When the weather closes in, and the days are still short, keen gardeners still need their fix and will turn their attention to virtual gardening, browsing catalogues and planning what seeds and young plants they need to order for the year ahead. Garden companies are well aware of the vulnerable state of the human psyche during the dark days of February and time the production of their catalogues accordingly to dangle images of unnaturally luxuriant flowers and foliage under our noses.
Their clever market research whizzkids will have analysed your previous purchasing preferences and ensure that the right fruit/veg/herbaceous/bedding selections drop onto your doormat, and so the gentle seduction starts.
There is also a hierarchy of gardening catalogue relating to the knowledge of the recipient, for example, Elaine will need one which allows her to study the derivation of all the Latin names, whereas Caroline just requires one with pictures….
Personally I love the ones in which the wisdom of the nurseryman shines through and read the Chilterns Seeds catalogue from cover to cover purely for the quality and wit of their narrative descriptions of each and every seed they offer. Derry Watkins of Special Plants is another one who knows her stuff and is one of the few who is honest enough to tell you which seeds will only germinate if sown very fresh (you have to put your name down and she will send them at the right time). The descriptions of plants supplied by Michael Loftus for the catalogue of his famous nursery, Woottens of Wenhasten, were so sought after that they were turned into a publication known as The Red Book.
A more millennial approach is to go the whole hog and try to sell you a lifestyle in a catalogue that is almost a coffee table item….. but the cost of all this glossy marketing and subliminal messaging is usually reflected in the price of the plants.
Is it wrong that I have been known to browse through one of these seductive temptresses to find out what’s on trend for the coming season, but then go and order the same plants at half the price from the bargain basement of plant catalogues like ‘Parker Bulbs’?
An unnecessary dig about my intellect I thought. In truth my creativity, of which E & L have always been jealous, simply means I’m stimulated by visual communications (yes OK pictures).
Flicking through some of the big name brochures in February is like being an expectant mother planning dear little things for baby. But then, in April, the bawling bundle arrives and spoils it all.
So it was when I spotted Sarah Raven’s stunning combination of thunbergia (black-eyed Susan vine) and rhodochiton (it has an awfully rude nickname which can’t pass the lips of this Growbag). Both looked so charming in her catalogue climbing up spriggy hazel branches – and Sarah seemed able to knock this off while entertaining in her huge kitchen; attending plant trials; shopping for long, arty skirts and running a multi-million pound business.
Dear reader despite my own miserably small workload, mine did not turn out the same. Here in Scotland my twigs fell over in the wind; my thunbergia died within a week and although I did become a great fan of rhodochiton (pictured at the top), mine had to be withdrawn to the greenhouse.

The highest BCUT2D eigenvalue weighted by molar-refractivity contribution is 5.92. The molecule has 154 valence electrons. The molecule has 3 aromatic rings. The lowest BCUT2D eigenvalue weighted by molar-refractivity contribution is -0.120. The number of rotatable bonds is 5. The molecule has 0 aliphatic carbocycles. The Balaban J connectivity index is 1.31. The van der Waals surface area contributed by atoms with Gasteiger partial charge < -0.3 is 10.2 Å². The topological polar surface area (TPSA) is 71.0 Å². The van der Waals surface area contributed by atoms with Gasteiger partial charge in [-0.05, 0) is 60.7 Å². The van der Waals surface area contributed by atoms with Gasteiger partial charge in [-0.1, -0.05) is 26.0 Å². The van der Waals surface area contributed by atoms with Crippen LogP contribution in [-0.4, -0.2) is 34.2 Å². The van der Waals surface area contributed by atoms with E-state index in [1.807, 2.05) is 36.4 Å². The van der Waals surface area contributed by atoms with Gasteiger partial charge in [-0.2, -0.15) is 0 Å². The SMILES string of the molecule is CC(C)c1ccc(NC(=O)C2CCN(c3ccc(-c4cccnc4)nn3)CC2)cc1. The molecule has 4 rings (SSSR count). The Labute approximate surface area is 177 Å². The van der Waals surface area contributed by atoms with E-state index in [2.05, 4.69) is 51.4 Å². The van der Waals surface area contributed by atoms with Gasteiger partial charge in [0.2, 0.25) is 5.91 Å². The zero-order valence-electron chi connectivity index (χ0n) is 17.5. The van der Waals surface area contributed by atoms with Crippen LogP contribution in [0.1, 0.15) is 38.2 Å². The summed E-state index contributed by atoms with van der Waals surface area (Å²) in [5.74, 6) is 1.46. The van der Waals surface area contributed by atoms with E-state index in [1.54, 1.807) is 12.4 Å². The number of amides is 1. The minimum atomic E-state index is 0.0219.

Apparently when I become as knowledgeable as L, I too will be seeking rare plants typed on dull pages of A4 by obscure nurseries which reference the intriguing angle of a plant’s bracts etc. Meanwhile catalogues like Sarah’s or David Austin Roses are far more my thing – you can’t resist the latter’s sexy publication in which his description, for instance, of hybrid rose Roald Dahl’s ‘medium-strong Tea fragrance with dark fruit notes‘ practically transports me to Asda’s wine aisle. My rose-growing friend Bill Jamieson favours Harkness as a supplier, but I find their paper quality isn’t as good!
I’ve noticed that ‘younger’ gardeners on Facebook are all raving about the Cotswold Garden Flowers’ catalogue this year but our Great Plants this Month aficionado Louise Sims has been a fan of theirs for decades. If you want to get ahead, become a Growgbag reader!
You are absolutely right, Caroline – flicking through plant catalogues is like glimpsing the impossible dream – this year, THIS year, my garden would be perfect if it contained that clematis, this pack of new crocosmias, those roses. And though your heart knows that it’s nonsense and, more particularly, you don’t need any more plants, still you look, still you’re tempted, and still you make your surreptitious lists of little beauties, indispensable stalwarts and appealing novelties.
So maybe I don’t participate financially very often, but by golly, I have learnt so much from these catalogues, whether on paper or online. What other source will give you so much free info about so many plants (albeit with writing as exciting as Laura at a Weird Flower Symposium). And though the pictures are touched-up to within an inch of a 1980s abuse scandal, they’re still laden with import about growth habit and form etc. Blogs, magazines and books are great – I’m at present delighting in a little book given to me by Secret Santa at my BookClub called ‘Gardener’s Nightcap’ written in 1938 by Muriel Stuart – but for sheer up-to-the-minute knowledge of plants and the plant-world, catalogues are hard to beat. We would love to know what your guilty pleasure is – which garden catalogues make you go weak at the knees?
NB Thank you to everyone who did our survey. Your feedback has been SO helpful. Soon our blogsite will feature some extra elements in response to your brilliant advice. Tedashdown@xxx – we’ll be sending you a £30 Sarah Raven voucher this weekend.”